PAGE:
Despite a barrage of government measures to tamp down inflation, consumer prices in Argentina rose 3.5 percent in September, faster than anticipated, the INDEC national statistics bureau revealed Thursday.
Official data now shows that prices have risen 37 percent in the first nine months of the year – higher than in the entirety of last year and one of the highest rates in the world. Year-on-year, inflation now totals 52.5 percent.
Worryingly, INDEC’s data also shows that price rises are accelerating after a run of six monthly declines. In August, inflation was a full point lower, on 2.5 percent, the same as the previous month. Before that inflation had been on a consistent decline (March, 4.8 percent; April, 4.1 percent; May, 3.3 percent; June, 3.3 percent; July, 3.2 percent; August, 2.5 percent).
September’s advance was led by clothing and footwear, up six percent, followed by alcoholic beverages and tobacco (the latter in particular), which rose 5.9 percent, and health, up 4.3 percent. Restaurants (4.1 percent), recreation and culture (3.8 percent) and transportation (three percent) also recorded notable highs.
Rising food and non-alcoholic beverage prices will also raise an eyebrow in the Casa Rosada, rising 2.9 percent against 1.5 percent the previous month. The Economy Ministry said that was mainly driven by increases in fruits and vegetables (with squash up 30 percent, among others), adding in a statement that “the rest of the products had lower increases.”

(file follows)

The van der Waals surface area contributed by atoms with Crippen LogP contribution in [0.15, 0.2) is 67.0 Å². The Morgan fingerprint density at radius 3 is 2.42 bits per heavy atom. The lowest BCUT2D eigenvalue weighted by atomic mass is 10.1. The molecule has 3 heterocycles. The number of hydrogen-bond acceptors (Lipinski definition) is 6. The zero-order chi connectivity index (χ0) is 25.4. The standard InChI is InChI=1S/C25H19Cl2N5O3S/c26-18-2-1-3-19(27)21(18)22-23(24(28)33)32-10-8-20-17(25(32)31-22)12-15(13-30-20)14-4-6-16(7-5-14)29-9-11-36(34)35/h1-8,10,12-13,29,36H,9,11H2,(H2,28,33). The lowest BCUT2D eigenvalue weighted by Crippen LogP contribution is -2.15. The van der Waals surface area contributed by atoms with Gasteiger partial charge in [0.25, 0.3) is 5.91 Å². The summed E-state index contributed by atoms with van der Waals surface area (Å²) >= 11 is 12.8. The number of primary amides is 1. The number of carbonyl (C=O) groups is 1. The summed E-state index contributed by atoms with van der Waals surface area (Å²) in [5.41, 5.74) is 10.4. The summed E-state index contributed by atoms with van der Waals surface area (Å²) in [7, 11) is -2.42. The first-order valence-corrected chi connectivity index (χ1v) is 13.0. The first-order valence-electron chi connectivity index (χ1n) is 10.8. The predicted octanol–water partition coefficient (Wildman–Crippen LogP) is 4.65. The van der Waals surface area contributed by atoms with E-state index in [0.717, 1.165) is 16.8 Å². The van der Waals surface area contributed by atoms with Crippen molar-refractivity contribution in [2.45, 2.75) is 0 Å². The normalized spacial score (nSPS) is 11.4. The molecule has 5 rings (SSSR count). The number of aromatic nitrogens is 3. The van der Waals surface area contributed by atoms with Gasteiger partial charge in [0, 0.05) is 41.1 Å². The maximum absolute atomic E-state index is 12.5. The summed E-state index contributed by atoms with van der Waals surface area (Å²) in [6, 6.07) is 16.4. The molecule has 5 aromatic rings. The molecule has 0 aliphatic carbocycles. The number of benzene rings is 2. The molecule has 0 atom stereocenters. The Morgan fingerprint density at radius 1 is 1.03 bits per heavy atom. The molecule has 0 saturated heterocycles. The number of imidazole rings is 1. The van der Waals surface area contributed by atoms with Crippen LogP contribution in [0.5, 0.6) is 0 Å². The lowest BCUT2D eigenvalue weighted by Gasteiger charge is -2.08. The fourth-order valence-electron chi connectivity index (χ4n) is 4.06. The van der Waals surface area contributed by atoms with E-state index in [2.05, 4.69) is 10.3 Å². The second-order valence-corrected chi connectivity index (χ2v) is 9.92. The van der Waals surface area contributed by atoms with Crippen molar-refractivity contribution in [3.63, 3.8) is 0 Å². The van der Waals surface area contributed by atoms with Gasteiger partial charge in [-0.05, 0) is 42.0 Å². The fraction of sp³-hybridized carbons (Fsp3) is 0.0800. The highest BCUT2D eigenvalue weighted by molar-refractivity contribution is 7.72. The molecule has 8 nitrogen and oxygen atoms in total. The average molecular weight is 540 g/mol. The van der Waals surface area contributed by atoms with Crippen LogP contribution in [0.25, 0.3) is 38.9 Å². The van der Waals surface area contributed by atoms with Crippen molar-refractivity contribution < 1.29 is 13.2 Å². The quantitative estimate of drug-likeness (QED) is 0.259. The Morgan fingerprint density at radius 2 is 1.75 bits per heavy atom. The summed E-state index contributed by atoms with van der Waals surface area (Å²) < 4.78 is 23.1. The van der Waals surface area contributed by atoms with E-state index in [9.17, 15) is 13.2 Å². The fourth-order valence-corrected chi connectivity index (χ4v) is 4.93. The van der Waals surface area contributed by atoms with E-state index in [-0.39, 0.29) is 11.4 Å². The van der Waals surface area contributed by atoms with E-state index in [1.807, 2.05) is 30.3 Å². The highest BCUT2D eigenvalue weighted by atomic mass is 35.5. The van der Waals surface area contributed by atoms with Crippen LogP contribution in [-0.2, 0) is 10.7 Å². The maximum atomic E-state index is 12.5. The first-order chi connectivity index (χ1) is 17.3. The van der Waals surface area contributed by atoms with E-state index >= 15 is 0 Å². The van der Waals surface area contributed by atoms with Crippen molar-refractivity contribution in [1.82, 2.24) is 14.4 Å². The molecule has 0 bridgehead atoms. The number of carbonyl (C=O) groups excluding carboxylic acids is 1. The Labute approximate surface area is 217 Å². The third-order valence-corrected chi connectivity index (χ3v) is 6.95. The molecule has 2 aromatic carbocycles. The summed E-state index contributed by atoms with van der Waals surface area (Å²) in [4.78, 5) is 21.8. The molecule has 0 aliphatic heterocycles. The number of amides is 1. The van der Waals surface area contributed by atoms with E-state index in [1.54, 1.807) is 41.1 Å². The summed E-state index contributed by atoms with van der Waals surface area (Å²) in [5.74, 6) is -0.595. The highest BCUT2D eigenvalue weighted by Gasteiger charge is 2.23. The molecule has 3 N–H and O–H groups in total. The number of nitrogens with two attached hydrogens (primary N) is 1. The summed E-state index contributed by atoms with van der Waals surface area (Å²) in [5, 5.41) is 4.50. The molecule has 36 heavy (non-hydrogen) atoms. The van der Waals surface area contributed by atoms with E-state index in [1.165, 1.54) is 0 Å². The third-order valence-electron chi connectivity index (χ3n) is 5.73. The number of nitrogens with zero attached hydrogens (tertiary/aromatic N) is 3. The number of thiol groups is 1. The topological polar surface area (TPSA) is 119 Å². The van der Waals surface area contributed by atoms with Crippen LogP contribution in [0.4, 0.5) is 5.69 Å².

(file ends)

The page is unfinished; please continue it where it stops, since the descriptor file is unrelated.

Strong adjustments were also seen in sugar, sweets, chocolate, coffee, tea, yerba and cocoa, as well as milk, dairy products, and eggs.
The largest increases were registered in Greater Buenos Aires (up 3.8 percent in September), with the lowest in the northeast of the country (up 2.8 percent).
Argentina has suffered two decades of sky-high inflation. Already in recession since 2018, the coronavirus pandemic plunged the country into an even worse economic crisis, with GDP slumping by 9.9 percent in 2020, when prices rose 36.1 percent.
On Thursday, the government said it had reached an agreement with the private sector to freeze prices on more than 1,200 goods in a bid to slow inflation. The agreement relates mainly to food and cleaning products.
President Alberto Fernández’s government projects that prices will rise 33 percent next year.
The Peronist leader, who has two years to run on his term, is under pressure with partial legislative elections due next month.
Fernandez runs the risk of losing his Frente de Todos coalition's majority in the Senate, which would be a major blow given that he does not have a majority in the lower house chamber of deputies.